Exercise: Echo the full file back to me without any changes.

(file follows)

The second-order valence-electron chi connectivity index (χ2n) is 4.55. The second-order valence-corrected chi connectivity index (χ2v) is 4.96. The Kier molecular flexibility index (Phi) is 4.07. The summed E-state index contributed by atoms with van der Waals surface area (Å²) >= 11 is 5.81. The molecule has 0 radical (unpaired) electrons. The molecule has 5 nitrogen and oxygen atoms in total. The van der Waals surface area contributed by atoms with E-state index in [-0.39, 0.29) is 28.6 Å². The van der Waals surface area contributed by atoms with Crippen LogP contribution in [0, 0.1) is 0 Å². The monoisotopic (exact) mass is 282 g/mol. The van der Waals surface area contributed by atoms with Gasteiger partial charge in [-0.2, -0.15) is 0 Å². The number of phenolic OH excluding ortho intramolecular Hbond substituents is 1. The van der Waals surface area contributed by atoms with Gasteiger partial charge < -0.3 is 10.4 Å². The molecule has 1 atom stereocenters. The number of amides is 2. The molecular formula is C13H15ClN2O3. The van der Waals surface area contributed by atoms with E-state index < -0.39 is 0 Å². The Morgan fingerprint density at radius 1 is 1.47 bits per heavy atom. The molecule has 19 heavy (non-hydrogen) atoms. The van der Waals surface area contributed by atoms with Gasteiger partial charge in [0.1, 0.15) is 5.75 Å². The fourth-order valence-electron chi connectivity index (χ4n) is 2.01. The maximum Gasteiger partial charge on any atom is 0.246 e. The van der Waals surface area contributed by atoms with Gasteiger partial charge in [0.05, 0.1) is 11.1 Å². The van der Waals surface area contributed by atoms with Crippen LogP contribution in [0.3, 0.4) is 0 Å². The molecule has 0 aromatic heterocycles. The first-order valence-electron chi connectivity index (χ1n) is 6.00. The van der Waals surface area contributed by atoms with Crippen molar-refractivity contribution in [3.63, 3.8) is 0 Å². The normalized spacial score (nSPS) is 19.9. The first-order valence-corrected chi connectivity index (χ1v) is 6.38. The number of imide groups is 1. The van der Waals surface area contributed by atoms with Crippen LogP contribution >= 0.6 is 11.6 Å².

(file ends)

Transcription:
The second-order valence-electron chi connectivity index (χ2n) is 4.55. The second-order valence-corrected chi connectivity index (χ2v) is 4.96. The Kier molecular flexibility index (Phi) is 4.07. The summed E-state index contributed by atoms with van der Waals surface area (Å²) >= 11 is 5.81. The molecule has 0 radical (unpaired) electrons. The molecule has 5 nitrogen and oxygen atoms in total. The van der Waals surface area contributed by atoms with E-state index in [-0.39, 0.29) is 28.6 Å². The van der Waals surface area contributed by atoms with Crippen LogP contribution in [0, 0.1) is 0 Å². The monoisotopic (exact) mass is 282 g/mol. The van der Waals surface area contributed by atoms with Gasteiger partial charge in [-0.2, -0.15) is 0 Å². The number of phenolic OH excluding ortho intramolecular Hbond substituents is 1. The van der Waals surface area contributed by atoms with Gasteiger partial charge < -0.3 is 10.4 Å². The molecule has 1 atom stereocenters. The number of amides is 2. The molecular formula is C13H15ClN2O3. The van der Waals surface area contributed by atoms with E-state index < -0.39 is 0 Å². The Morgan fingerprint density at radius 1 is 1.47 bits per heavy atom. The molecule has 19 heavy (non-hydrogen) atoms. The van der Waals surface area contributed by atoms with Gasteiger partial charge in [0.1, 0.15) is 5.75 Å². The fourth-order valence-electron chi connectivity index (χ4n) is 2.01. The maximum Gasteiger partial charge on any atom is 0.246 e. The van der Waals surface area contributed by atoms with Gasteiger partial charge in [0.05, 0.1) is 11.1 Å². The van der Waals surface area contributed by atoms with Crippen LogP contribution in [0.3, 0.4) is 0 Å². The molecule has 0 aromatic heterocycles. The first-order valence-electron chi connectivity index (χ1n) is 6.00. The van der Waals surface area contributed by atoms with Crippen molar-refractivity contribution in [3.63, 3.8) is 0 Å². The normalized spacial score (nSPS) is 19.9. The first-order valence-corrected chi connectivity index (χ1v) is 6.38. The number of imide groups is 1. The van der Waals surface area contributed by atoms with Crippen LogP contribution >= 0.6 is 11.6 Å².